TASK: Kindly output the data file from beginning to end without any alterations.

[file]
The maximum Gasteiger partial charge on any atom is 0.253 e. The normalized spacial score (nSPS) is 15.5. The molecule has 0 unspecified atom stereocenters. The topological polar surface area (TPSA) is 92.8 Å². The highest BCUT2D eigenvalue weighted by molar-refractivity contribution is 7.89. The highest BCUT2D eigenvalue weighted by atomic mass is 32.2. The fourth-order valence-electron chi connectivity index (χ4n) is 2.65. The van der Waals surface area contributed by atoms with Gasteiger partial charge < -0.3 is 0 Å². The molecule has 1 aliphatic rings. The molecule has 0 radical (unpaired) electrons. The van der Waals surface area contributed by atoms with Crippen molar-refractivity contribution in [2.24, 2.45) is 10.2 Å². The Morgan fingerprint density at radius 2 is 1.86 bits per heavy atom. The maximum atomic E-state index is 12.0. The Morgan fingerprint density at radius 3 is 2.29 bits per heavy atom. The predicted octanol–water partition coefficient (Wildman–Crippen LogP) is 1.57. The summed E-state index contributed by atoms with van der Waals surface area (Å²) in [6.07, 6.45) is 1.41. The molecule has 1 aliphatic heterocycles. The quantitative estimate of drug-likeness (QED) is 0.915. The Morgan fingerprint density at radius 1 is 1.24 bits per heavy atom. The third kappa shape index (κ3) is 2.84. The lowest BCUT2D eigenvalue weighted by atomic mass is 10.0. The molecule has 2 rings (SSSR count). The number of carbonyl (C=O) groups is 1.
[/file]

The maximum Gasteiger partial charge on any atom is 0.253 e. The normalized spacial score (nSPS) is 15.5. The molecule has 0 unspecified atom stereocenters. The topological polar surface area (TPSA) is 92.8 Å². The highest BCUT2D eigenvalue weighted by molar-refractivity contribution is 7.89. The highest BCUT2D eigenvalue weighted by atomic mass is 32.2. The fourth-order valence-electron chi connectivity index (χ4n) is 2.65. The van der Waals surface area contributed by atoms with Gasteiger partial charge < -0.3 is 0 Å². The molecule has 1 aliphatic rings. The molecule has 0 radical (unpaired) electrons. The van der Waals surface area contributed by atoms with Crippen molar-refractivity contribution in [2.24, 2.45) is 10.2 Å². The Morgan fingerprint density at radius 2 is 1.86 bits per heavy atom. The maximum atomic E-state index is 12.0. The Morgan fingerprint density at radius 3 is 2.29 bits per heavy atom. The predicted octanol–water partition coefficient (Wildman–Crippen LogP) is 1.57. The summed E-state index contributed by atoms with van der Waals surface area (Å²) in [6.07, 6.45) is 1.41. The molecule has 1 aliphatic heterocycles. The quantitative estimate of drug-likeness (QED) is 0.915. The Morgan fingerprint density at radius 1 is 1.24 bits per heavy atom. The third kappa shape index (κ3) is 2.84. The lowest BCUT2D eigenvalue weighted by atomic mass is 10.0. The molecule has 2 rings (SSSR count). The number of carbonyl (C=O) groups is 1.